THE WHITE HOUSE
Office of the Press Secretary
STATEMENT BY THE PRESIDENT
The 2001 Annual Report on our National Drug Control Strategy issued today by National Drug Policy Director Barry McCaffrey shows that America is making real progress in the fight against illegal drugs, but that we must never give up on making our children's futures safe and drug-free. The most recent National Household Survey on Drug Abuse found that drug use by youths aged twelve to seventeen has declined 21 percent since 1997. Adolescents increasingly disapprove of illegal drugs, and a growing number are using positive peer pressure to help friends stay away from drugs. We have made similar progress combating illegal drug organizations that traffic in these poisons. Additionally, drug-related murders are down to their lowest level in over a decade.
Despite our progress, drugs continue to exact a tremendous toll on our nation. Studies report an increase in the use of steroids and club drugs such as ecstasy by youths, and too many young people are still using alcohol, tobacco, and illegal substances. In addition, one in four inmates in state prisons and more than 60 percent of federal inmates are drug offenders. We need to continue to build on successful initiatives like our Youth Anti-Drug Media Campaign so our children can make smart decisions and stay away from drugs. We must also make investments to improve after-school opportunities so our children are supervised during the hours when they are most vulnerable to drugs and crime. In addition, we have a responsibility to reduce the treatment gap as well as help close the revolving prison door of drug offenders by expanding drug courts and drug testing and treatment programs, which have been shown to cut recidivism by as much as 44 percent.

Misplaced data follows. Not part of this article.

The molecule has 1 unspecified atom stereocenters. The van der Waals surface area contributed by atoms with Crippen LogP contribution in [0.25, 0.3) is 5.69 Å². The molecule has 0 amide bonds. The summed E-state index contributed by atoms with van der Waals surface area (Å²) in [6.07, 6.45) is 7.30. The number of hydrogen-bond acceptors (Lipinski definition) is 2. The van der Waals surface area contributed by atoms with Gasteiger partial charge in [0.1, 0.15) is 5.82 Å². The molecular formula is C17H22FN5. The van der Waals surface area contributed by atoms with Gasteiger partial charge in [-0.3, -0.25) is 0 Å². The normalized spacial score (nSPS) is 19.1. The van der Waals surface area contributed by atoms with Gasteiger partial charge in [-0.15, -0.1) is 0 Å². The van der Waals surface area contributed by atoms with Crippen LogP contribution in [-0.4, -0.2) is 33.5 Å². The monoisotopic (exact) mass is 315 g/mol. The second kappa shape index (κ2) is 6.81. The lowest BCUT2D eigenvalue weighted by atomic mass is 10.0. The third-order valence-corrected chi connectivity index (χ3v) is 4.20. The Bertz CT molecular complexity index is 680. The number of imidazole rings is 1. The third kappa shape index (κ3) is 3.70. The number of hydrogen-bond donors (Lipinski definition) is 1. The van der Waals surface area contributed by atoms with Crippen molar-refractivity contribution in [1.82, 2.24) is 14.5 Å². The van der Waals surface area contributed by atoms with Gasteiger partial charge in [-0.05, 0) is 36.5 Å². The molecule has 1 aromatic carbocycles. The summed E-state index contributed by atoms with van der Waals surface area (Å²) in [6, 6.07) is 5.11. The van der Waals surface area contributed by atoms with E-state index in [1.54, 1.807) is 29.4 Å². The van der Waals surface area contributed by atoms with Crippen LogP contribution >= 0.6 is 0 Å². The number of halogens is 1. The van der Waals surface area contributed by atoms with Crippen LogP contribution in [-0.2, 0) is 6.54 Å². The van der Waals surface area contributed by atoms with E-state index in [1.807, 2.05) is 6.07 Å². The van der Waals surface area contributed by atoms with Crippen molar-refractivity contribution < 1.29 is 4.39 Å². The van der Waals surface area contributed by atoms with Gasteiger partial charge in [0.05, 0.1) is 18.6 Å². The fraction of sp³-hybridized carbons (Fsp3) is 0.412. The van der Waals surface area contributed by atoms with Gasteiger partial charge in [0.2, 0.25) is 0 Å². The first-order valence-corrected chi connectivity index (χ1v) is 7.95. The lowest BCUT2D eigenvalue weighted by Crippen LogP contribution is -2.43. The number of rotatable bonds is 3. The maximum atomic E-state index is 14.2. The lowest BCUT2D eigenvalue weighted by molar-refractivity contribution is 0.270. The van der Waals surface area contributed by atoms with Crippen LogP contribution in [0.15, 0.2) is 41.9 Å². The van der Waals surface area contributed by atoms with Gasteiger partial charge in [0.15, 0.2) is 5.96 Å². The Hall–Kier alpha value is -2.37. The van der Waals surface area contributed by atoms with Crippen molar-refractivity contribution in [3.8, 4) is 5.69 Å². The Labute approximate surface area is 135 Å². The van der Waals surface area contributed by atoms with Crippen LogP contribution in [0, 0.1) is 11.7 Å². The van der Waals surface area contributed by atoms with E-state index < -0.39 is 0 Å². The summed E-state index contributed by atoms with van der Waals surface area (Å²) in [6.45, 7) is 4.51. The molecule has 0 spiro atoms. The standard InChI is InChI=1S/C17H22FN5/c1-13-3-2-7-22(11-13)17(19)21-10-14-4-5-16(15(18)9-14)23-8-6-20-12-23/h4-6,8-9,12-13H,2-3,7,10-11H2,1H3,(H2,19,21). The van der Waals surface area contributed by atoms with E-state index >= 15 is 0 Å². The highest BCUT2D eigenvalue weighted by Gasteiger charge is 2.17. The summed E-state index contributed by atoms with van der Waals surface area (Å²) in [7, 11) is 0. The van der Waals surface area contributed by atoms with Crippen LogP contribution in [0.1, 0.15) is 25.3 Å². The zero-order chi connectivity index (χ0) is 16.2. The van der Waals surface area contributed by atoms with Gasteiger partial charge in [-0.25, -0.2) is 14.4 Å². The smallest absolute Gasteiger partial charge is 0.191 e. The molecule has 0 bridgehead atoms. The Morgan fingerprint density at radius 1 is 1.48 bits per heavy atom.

I urge the 107th Congress to continue working together in the bipartisan spirit of my Administration so that we may tackle these important challenges and eliminate the devastating impact of drugs on our nation's communities.